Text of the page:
Intel Pentium 4 (Northwood) processors
Introduction: January 2002
The Pentium 4 brand refered to Intel's line of single-core mainstream desktop and laptop central processing units (CPUs) introduced on November 20, 2000 (August 8, 2008 was the date of last shipments of Pentium 4s). They had the 7th-generation architecture, called NetBurst, which was the company's first all-new design since 1995, when the Intel P6 architecture of the Pentium Pro CPUs had been introduced. NetBurst differed from the preceding Intel P6 - of Pentium III, II, etc. - by featuring a very deep instruction pipeline to achieve very high clock speeds (up to 4GHz) limited only by max. power consumption (TDP) reaching up to 115W in 3.6–3.8GHz Prescotts and Prescotts 2M (a high TDP required an additional cooling that was noisy or expensive). In 2004, the initial 32-bit x86 instruction set of the Pentium 4 microprocessors was extended by the 64-bit x86-64 set.
Pentium 4 CPUs introduced the SSE2 and SSE3 instruction sets to accelerate calculations, transactions, media processing, 3D graphics, and games. They also integrated Hyper-threading (HT), a feature to make one physical CPU work as two logical and virtual CPUs. The Intel's flagship Pentium 4 also came in a low-end version branded Celeron (often referred to as Celeron 4), and a high-end derivative, Xeon, intended for multiprocessor servers and workstations.
The Pentium 4 had an IHS (Integrated Heat Spreader) that prevented the CPU core from accidentally getting damaged when mounting and unmounting cooling solutions. Prior to the IHS, a CPU shim was sometimes used by people worried about damaging the core. Overclockers sometimes removed the IHS on Socket 478 chips to allow for more direct heat transfer. However, on LGA775 chips the IHS was directly welded to the processor core, meaning that the IHS cannot be removed without irreparably damaging the processor.
In 2005, the Pentium 4 was superseded by the Pentium D and Pentium Extreme Edition dual-core CPUs.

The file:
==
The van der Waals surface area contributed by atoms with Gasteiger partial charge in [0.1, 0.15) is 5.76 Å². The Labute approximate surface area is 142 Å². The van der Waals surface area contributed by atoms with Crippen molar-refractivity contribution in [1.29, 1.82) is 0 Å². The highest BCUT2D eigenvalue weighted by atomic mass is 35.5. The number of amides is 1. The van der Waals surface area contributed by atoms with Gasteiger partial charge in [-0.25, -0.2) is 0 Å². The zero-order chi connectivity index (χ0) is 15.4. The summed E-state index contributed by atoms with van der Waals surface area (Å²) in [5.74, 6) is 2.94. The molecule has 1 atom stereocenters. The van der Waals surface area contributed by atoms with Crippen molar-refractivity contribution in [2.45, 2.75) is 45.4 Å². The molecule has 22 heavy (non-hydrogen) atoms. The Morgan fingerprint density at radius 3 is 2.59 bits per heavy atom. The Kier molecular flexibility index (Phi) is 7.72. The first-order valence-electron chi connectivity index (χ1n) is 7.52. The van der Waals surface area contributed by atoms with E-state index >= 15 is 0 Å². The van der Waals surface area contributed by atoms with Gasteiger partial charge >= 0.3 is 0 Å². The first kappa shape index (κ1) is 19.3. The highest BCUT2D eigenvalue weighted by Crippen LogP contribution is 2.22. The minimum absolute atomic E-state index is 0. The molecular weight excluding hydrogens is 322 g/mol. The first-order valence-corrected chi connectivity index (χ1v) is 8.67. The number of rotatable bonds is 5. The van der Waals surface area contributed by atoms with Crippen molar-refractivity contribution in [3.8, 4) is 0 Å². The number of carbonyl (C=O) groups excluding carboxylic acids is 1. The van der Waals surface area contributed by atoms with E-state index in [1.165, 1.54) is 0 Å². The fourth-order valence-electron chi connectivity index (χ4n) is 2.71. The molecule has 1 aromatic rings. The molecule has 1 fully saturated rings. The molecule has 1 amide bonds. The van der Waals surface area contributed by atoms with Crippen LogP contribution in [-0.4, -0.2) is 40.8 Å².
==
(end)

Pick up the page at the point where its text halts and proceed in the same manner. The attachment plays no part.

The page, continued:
The Northwood core
In October 2001, the Athlon XP regained a clear lead for AMD, but in January 2002, Intel released Pentium 4s with their new Northwood core at 1.6, 1.8, 2.0 and 2.2GHz. Northwood (product code 80532) combined an increase in the secondary cache size from 256KB to 512KB (increasing the transistor count to 55 million, up from 42 million) with a transition to a new 130 nm (0.13 micrometer) fabrication process. By making the chip out of smaller transistors, chips can run at higher clocks or at the same speed while producing less heat.
A 2.4GHz P4 was released in April 2002, and the bus speed increased from 400MT/s to 533MT/s for a 2.26GHz, 2.4GHz, and 2.53GHz part in May, 2.6 and 2.8GHz parts in August, and a 3.06GHz Pentium 4 arrived in November. With Northwood, the Pentium 4 came of age. The battle for performance leadership remained competitive (as AMD introduced faster versions of the Athlon XP) but most observers agreed that the fastest Northwood P4 was usually ahead of its rival. This was particularly so in the summer of 2002, when AMD's changeover to a 130 nm production process did not help the "Barton" and "Thoroughbred" Athlon XP CPUs clock high enough to overcome the advantage of P4s in the 2.4 to 2.8GHz range.
The 3.06GHz processor acquired Hyper-Threading technology that first appeared in Xeon, enabling multiple threads to be run together by duplicating some parts of the processor in order to let the operating system believe that there are two logical processors.
In April 2003, Intel launched new 800MT/s FSB variants, ranging from 2.4 to 3.0GHz. This was meant to help the Pentium 4 better compete with AMD's Opteron line of processors. However, when Opteron was launched, due to its server-oriented positioning motherboard manufacturers didn't initially build motherboards with an AGP controller. Because AGP was the primary graphics expansion port at the time, this missing feature prevented the Opteron from encroaching on the Pentium 4's market segment. AMD did boost the Athlon XP's bus speed from 333MT/s to 400MT/s, but it wasn't enough to hold off the new 3.0GHz P4. A 3.2GHz Pentium 4 Northwood variant was launched in June and a final 3.4GHz version was launched in early 2004.
Overclocking early stepping Northwood cores yielded a startling phenomenon. When core voltage (Vcore) was increased past 1.7V, the processor would slowly become more unstable over time, before dying and becoming totally unusable. This became known as Sudden Northwood Death Syndrome, which is caused by electromigration.
Source: Wikipedia, the free encyclopedia.